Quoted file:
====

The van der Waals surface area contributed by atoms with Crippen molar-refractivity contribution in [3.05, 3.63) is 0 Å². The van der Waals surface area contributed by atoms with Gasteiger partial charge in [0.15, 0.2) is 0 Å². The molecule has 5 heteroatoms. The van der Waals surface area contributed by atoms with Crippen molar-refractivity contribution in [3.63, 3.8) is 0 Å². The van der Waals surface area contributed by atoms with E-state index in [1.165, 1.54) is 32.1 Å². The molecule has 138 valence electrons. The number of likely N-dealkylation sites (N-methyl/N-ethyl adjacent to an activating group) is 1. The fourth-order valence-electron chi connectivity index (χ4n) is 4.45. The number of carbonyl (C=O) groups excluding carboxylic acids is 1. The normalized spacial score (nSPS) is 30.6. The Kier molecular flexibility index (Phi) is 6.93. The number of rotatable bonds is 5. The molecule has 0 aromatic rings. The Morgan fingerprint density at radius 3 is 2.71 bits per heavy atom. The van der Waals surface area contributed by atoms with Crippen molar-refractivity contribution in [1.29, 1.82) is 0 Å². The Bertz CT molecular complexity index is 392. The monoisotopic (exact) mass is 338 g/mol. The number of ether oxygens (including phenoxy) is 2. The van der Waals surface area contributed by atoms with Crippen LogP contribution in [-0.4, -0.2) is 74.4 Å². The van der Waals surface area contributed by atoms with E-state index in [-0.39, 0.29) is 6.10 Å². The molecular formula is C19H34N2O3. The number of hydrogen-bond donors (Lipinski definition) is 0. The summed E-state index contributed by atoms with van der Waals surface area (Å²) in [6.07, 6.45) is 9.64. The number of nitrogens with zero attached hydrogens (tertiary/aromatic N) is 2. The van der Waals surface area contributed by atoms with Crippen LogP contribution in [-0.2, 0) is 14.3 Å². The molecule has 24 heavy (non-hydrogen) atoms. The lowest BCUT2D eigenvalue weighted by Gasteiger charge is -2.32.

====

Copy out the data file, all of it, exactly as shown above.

The van der Waals surface area contributed by atoms with Crippen molar-refractivity contribution in [3.05, 3.63) is 0 Å². The van der Waals surface area contributed by atoms with Gasteiger partial charge in [0.15, 0.2) is 0 Å². The molecule has 5 heteroatoms. The van der Waals surface area contributed by atoms with Crippen molar-refractivity contribution in [3.63, 3.8) is 0 Å². The van der Waals surface area contributed by atoms with E-state index in [1.165, 1.54) is 32.1 Å². The molecule has 138 valence electrons. The number of likely N-dealkylation sites (N-methyl/N-ethyl adjacent to an activating group) is 1. The fourth-order valence-electron chi connectivity index (χ4n) is 4.45. The number of carbonyl (C=O) groups excluding carboxylic acids is 1. The normalized spacial score (nSPS) is 30.6. The Kier molecular flexibility index (Phi) is 6.93. The number of rotatable bonds is 5. The molecule has 0 aromatic rings. The Morgan fingerprint density at radius 3 is 2.71 bits per heavy atom. The van der Waals surface area contributed by atoms with Crippen molar-refractivity contribution in [1.29, 1.82) is 0 Å². The Bertz CT molecular complexity index is 392. The monoisotopic (exact) mass is 338 g/mol. The number of ether oxygens (including phenoxy) is 2. The van der Waals surface area contributed by atoms with Crippen LogP contribution in [-0.4, -0.2) is 74.4 Å². The van der Waals surface area contributed by atoms with E-state index in [-0.39, 0.29) is 6.10 Å². The molecular formula is C19H34N2O3. The number of hydrogen-bond donors (Lipinski definition) is 0. The summed E-state index contributed by atoms with van der Waals surface area (Å²) in [6.07, 6.45) is 9.64. The number of nitrogens with zero attached hydrogens (tertiary/aromatic N) is 2. The van der Waals surface area contributed by atoms with Crippen LogP contribution in [-0.2, 0) is 14.3 Å². The molecule has 24 heavy (non-hydrogen) atoms. The lowest BCUT2D eigenvalue weighted by Gasteiger charge is -2.32.